(Bloomberg) -- The Trump administration is conducting a formal review of Chinese-owned social media apps TikTok and WeChat for possible national security risks, which could conclude in a matter of weeks.
White House chief of staff Mark Meadows told reporters aboard Air Force One on Wednesday that there is no self-imposed deadline for finishing the review, but he expects a result within “weeks not months.”
Meadows said the administration’s review is taking place on a parallel track with a similar investigation by the Committee on Foreign Investment in the United States.
“There are a number of administration officials who are looking at the national security risk as it relates to TikTok, WeChat and other apps that have the potential for national security exposure, specifically as it relates to the gathering of information on American citizens by a foreign adversary,” Meadows said.
President Donald Trump has floated a ban on TikTok, a popular short video app, as he mulls ways to retaliate against China over its handling of the coronavirus and its crackdowns on Hong Kong and the Uighur Muslim minority group in Xinjiang.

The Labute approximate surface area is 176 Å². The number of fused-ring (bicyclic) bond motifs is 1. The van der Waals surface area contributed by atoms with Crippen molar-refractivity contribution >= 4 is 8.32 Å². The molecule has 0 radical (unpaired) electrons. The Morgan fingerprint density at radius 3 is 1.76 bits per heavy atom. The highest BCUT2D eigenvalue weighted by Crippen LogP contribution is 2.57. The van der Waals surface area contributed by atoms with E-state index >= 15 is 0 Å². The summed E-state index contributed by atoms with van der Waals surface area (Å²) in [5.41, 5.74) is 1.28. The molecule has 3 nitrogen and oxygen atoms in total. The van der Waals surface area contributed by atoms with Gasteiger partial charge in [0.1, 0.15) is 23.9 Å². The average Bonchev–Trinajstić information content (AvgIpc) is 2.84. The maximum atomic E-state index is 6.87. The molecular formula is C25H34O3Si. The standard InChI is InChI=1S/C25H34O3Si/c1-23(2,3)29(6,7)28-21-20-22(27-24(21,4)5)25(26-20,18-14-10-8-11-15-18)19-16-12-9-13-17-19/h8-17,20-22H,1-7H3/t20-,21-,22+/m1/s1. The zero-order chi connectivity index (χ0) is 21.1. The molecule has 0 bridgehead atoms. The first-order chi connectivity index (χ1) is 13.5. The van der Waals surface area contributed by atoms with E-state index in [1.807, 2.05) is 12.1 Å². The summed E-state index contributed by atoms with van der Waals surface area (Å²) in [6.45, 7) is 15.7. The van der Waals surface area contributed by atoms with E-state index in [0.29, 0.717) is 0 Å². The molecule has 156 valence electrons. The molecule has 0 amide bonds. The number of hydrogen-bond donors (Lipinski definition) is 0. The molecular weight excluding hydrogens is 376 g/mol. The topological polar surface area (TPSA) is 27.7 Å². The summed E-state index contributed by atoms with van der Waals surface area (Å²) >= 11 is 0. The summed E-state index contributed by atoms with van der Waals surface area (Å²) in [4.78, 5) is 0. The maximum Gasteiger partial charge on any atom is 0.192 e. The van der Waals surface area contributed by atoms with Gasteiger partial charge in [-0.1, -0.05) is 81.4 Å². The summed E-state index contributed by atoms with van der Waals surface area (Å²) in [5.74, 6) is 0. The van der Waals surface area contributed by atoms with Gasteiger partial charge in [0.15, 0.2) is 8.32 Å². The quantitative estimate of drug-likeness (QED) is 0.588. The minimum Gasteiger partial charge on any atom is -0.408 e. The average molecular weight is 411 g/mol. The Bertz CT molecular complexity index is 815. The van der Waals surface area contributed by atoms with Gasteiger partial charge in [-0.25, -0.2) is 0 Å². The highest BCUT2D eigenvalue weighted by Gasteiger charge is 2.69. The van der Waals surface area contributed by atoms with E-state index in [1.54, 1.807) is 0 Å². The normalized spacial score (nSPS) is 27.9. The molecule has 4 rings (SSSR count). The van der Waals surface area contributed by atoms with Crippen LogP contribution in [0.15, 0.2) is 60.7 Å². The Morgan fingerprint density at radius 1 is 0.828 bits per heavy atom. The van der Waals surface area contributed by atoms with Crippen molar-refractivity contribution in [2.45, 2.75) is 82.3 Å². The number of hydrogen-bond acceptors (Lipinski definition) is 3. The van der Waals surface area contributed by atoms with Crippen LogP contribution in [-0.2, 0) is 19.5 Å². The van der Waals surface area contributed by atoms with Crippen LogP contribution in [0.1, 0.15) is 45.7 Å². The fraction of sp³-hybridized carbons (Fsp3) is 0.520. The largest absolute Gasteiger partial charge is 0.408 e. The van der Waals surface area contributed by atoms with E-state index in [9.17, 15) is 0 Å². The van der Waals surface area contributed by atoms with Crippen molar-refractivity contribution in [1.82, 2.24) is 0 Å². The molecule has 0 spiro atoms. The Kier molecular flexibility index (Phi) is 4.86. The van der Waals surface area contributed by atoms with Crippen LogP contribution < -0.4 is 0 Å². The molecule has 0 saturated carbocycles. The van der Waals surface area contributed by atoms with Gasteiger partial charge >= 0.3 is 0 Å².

Those comments came after Secretary of State Michael Pompeo floated a ban on TikTok from U.S. devices. But Pompeo hinted on Wednesday any action might fall short of a complete ban.
“That’s for parents to decide, their kids usage on their cellphones,” Pompeo said at an event sponsored by the Hill newspaper. “It’s our task to make sure their children’s information doesn’t end up in the hands of the Chinese Communist Party.”
TikTok has sought to distance itself from its Chinese ownership, publicly stating it does not share private user data with the Beijing government and recently hiring an American chief executive officer, Kevin Mayer, who previously worked for the Walt Disney Co. TikTok is owned by ByteDance Ltd., which was founded in China and is incorporated in the Cayman Islands.
“There is a huge amount of misinformation on TikTok out there. TikTok has an American CEO, and a chief information security officer with decades of U.S. military and law enforcement experience,” TikTok said in a statement. “Four of our parent company’s five board seats are controlled by some of the world’s best respected global investors. TikTok U.S. user data is stored in the U.S. and Singapore, with strict controls on employee access. These are the facts.”
Since April, the company has reached out to the offices of more than 50 key lawmakers as it seeks to emphasize its independent American leadership, according to a person familiar with the company’s Washington operation.
It has also brought on a number of experienced policy hands, beginning with Michael Beckerman, the former president of the Internet Association trade group. The company has also boosted its lobbying spending in recent quarters and brought on outside lobbying firms, including one with ties to Trump.
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